What is Mange?

What is Mange?

What is Mange?

  • Greasy Skin and Coat. A greasy skin and coat is not normal for most pets and may be a sign of mange.

  • Lesions. When mites burrow into your cat, dog or rabbit's skin, crusty sores may form.

  • Dandruff. Does your pet suddenly have dandruff? The condition occurs when tiny pieces of skin begin to flake away due to the condition.

  • Bumps. Military dermatitis, tiny bumps on your pet's skin, may also be a sign of mange.

  • Thick Skin. If mange is not treated promptly, the skin in the affected areas may thicken.

  • Poor Sleep. Itching usually intensifies at night and can affect the quality of your pet's sleep.

How is Mange Diagnosed?

Your pet's veterinarian can often tell your pet has mange simply by examining its coat. Skin scrapings examined under a microscope confirm the diagnosis.

How is Mange Treated?

Your pet's veterinarian will prescribe topical or oral medications that kill mites. Medicated shampoos and dips can also be helpful. Antibiotics or anti-fungal medication may be needed if your pet develops an infection as a result of the mite infestation. Since your other pets can catch mange, it's important to treat all of your animals, even if they show no signs or symptoms. Washing bedding, blankets and other items that your pet uses and vacuuming floors and upholstery will help prevent a re-infestation.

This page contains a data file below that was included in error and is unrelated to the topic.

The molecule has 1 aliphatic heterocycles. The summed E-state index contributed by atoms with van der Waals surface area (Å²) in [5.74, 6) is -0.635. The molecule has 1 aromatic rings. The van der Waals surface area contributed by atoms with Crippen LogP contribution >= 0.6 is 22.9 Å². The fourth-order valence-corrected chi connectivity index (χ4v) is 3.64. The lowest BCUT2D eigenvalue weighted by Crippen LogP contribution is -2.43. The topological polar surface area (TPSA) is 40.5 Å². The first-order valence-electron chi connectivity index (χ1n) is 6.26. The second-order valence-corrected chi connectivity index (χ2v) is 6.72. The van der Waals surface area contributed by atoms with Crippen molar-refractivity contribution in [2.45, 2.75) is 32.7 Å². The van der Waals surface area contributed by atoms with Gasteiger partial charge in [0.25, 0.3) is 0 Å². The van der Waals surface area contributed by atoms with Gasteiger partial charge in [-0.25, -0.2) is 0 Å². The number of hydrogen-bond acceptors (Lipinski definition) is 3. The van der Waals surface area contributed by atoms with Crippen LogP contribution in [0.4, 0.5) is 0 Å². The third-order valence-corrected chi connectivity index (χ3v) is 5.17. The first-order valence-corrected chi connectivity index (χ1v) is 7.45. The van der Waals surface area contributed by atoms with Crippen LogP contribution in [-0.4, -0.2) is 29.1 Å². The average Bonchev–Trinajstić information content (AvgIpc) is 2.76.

Can I Catch Mange?

Although many types of mites only affect pets, some can also cause symptoms in people. For example, you can develop sarcoptic mange, also called scabies, if your skin comes in contact with your pet's. Symptoms of scabies in humans include itching that worsens at night, a red bumpy rash and lesions on the skin. Your doctor can prescribe topical medication that will kill the mites.

Does your pet have any of the signs or symptoms of mange? If you are concerned about a skin condition or other health problem, call us today to schedule an appointment for your furry friend.


Peteducation.com: Demodectic Mange

VetSTREET:Have a Mangy Cat? 5 Mites That Can Frustrate Your Feline, 5/19/14

Merck Veterinary Manual: Mange in Dogs and Cats

AVMA: Veterinary Training

Cornell University College of Veterinary Medicine: FAQ

What Type of Schooling Does My Vet Have?

Long before your vet was accepted to veterinary school, he or she began the process to become a veterinarian. He or she probably focused on math and science courses in high school before applying to universities and colleges.

Heavy Emphasis on the Sciences

During their university years, prospective veterinarians take a variety of science classes, including biology, organic and inorganic chemistry, physics, anatomy, biochemistry, math and other subjects. Many also volunteer at veterinary offices or animal shelters or work with animals in some capacity.

From Hamsters to Horses

A bachelor's degree is required for entrance to veterinary schools, although some students have master's degrees or Ph.D.'s, according to the American Veterinary Medicine Association. Once admitted to veterinary school, students receive an in-depth medical education that focuses on numerous species of animals. They take classes in anatomy, pharmacology, toxicology, immunology, pathology, biochemistry, microbiology and other subjects that will prepare them to diagnose and treat common illnesses and conditions.

Unlike medical doctors who often specialize, veterinarians are expected to be knowledgeable about all areas of veterinary medicine. An important part of a veterinarian's training involves practicing surgical techniques on animals of all sizes. Veterinary students also participate in school-run clinics to gain experience treating and diagnosing conditions and diseases that affect animals.